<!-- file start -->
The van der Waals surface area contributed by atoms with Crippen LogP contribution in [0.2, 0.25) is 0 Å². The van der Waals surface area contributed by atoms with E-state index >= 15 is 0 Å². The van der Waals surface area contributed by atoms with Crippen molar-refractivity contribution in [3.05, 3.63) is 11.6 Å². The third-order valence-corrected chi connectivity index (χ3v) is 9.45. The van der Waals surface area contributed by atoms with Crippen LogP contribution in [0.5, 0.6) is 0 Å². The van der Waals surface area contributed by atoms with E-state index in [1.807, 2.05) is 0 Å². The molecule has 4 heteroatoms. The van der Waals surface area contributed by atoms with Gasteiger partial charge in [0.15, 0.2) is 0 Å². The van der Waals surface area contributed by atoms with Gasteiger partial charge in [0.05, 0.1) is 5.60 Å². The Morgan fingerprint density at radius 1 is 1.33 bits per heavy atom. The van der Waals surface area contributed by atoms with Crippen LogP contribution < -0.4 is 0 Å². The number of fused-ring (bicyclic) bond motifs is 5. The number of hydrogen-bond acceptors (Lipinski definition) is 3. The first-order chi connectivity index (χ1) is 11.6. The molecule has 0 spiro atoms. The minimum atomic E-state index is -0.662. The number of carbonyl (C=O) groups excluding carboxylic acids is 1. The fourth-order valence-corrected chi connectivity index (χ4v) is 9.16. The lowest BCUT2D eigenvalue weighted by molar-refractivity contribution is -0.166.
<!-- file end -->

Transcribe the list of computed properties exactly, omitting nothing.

The van der Waals surface area contributed by atoms with Crippen LogP contribution in [0.2, 0.25) is 0 Å². The van der Waals surface area contributed by atoms with E-state index >= 15 is 0 Å². The van der Waals surface area contributed by atoms with Crippen molar-refractivity contribution in [3.05, 3.63) is 11.6 Å². The third-order valence-corrected chi connectivity index (χ3v) is 9.45. The van der Waals surface area contributed by atoms with Crippen LogP contribution in [0.5, 0.6) is 0 Å². The van der Waals surface area contributed by atoms with E-state index in [1.807, 2.05) is 0 Å². The molecule has 4 heteroatoms. The van der Waals surface area contributed by atoms with Gasteiger partial charge in [0.15, 0.2) is 0 Å². The van der Waals surface area contributed by atoms with Gasteiger partial charge in [0.05, 0.1) is 5.60 Å². The Morgan fingerprint density at radius 1 is 1.33 bits per heavy atom. The van der Waals surface area contributed by atoms with Crippen LogP contribution < -0.4 is 0 Å². The number of fused-ring (bicyclic) bond motifs is 5. The number of hydrogen-bond acceptors (Lipinski definition) is 3. The first-order chi connectivity index (χ1) is 11.6. The molecule has 0 spiro atoms. The minimum atomic E-state index is -0.662. The number of carbonyl (C=O) groups excluding carboxylic acids is 1. The fourth-order valence-corrected chi connectivity index (χ4v) is 9.16. The lowest BCUT2D eigenvalue weighted by molar-refractivity contribution is -0.166.